Saturday, December 11, 2010

something sweet?

Popsicles and painting anyone?

There is a store in San Diego called Viva Pops. The owner, Lisa Altmann, makes the most delicious popsicles my family has ever tasted. We have been there a couple of times and the organic flavors she combines in her pops are just delightful.

In her store is a fantastic mural by local muralist, Isaias Crow and his collaborative team called  the Prizm Process. The painting takes up the entire length of the west interior wall of the store. It's as much a visual delight as Lisa's pops are a tasteful one.

The last time we visited, Lisa was kind enough to give me contact information for Isaias. I knew that I HAD TO do a project based on the mural with some of our students. We have been in touch several times, and it is my hope that we can have him visit Zamorano in the near future.

I showed the 4th grade students a number of murals Isaias has completed and they were blown away by the scale, the color, and the style of the works.

Isaias and his team use mostly spray paint and some acrylic paint to complete their large scale murals.

I then showed a few photos of the Viva Pops mural, both in process and complete. When I said we would be making a popsicle work there were roars. When I mentioned that we would use spray paint to add a finishing touch, mouths dropped.


Before jumping in, I also talked about Isaias's use of natural shapes in his work. This was a good contrast to the geometric shapes students used in the Dalek designs. We also identified that the popsicle flower looked more 3d than other parts of the mural because of the use of tints of colors to create areas of light and shadow. The students had used tints in their previous Dalek designs to add variety to their image, but not a 3 dimensional element. We also looked at the rotational symmetry present in the popsicle flower.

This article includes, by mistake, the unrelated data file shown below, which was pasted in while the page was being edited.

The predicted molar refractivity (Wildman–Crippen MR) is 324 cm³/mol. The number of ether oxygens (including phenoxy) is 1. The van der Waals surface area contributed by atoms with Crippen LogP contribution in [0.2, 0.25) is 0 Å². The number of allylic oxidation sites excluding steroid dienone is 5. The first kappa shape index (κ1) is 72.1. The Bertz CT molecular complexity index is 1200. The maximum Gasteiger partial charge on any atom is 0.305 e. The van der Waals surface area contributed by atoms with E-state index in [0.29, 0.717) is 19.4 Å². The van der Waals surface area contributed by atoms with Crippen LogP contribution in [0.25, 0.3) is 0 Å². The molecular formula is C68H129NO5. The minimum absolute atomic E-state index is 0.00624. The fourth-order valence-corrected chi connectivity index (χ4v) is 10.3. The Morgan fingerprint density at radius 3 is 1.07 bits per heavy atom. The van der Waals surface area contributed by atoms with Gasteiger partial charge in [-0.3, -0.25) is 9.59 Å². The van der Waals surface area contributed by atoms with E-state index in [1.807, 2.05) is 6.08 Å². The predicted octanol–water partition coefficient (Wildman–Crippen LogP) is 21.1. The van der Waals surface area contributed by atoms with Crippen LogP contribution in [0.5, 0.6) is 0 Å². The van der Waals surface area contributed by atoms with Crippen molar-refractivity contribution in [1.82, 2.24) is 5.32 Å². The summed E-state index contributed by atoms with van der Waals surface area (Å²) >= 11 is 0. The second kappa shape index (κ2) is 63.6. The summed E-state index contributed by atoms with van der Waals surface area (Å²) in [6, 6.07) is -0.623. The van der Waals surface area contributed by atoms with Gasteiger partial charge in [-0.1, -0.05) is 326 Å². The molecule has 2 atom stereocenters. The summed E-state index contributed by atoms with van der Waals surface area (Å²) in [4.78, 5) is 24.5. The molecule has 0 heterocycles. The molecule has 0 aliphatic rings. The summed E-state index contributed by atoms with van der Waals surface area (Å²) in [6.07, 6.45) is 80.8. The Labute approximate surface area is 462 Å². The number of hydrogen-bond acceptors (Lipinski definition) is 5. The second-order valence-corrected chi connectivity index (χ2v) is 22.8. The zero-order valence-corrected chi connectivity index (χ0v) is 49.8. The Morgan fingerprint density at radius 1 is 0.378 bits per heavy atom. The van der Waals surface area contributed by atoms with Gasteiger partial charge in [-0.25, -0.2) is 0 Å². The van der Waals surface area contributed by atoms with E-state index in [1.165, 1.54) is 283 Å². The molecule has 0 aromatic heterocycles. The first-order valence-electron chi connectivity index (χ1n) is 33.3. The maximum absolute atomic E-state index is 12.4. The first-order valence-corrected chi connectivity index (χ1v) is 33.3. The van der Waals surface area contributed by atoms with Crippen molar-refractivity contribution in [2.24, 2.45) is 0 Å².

Instead of using complementary colors in this project I pointed out that we would use a color family, or an analogous color scheme, to start out with. The students would be able to add other colors later on in their images, but the large pop and flowers would be in a selected analogous color scheme.

The project was broken into to sessions. In the first, student made the large pop and flowers by using collage, cutting and gluing paper.

The second session involved adding pattern and decoration to the 2 flowers on the pop, creating the popsicle flower, and adding a spray paint pattern element at the end.

1. cut drippy popsicle bottom and glue to large base sheet
2. use a brown construction paper crayon to add one or two popsicle sticks
3. cut 2 or 3 slightly different size or shape flowers and add to large pop

4. add patterns to flowers using construction paper crayons
5. draw out pop flower, add color with crayons, pressing lightly to make tints
6. cut out pop flower and glue to big pop
7. cut wax paper stencil to add spray paint pattern element
8. spray paint pattern on to large pop 

The spray painting was done outside. Students placed pattern on their image and blocked out areas that they did not want painted. I did the spraying to facilitate consistency. The students loved seeing the gold on their projects. 

There could be class management issues wit this last step, since some students are outside, in line, or inside finishing up, but I was very pleased with how all the classes monitored themselves in the classroom. I think my classroom was the cleanest they have left it all year, and we used a lot of different supplies that needed to get picked up and re-sorted.









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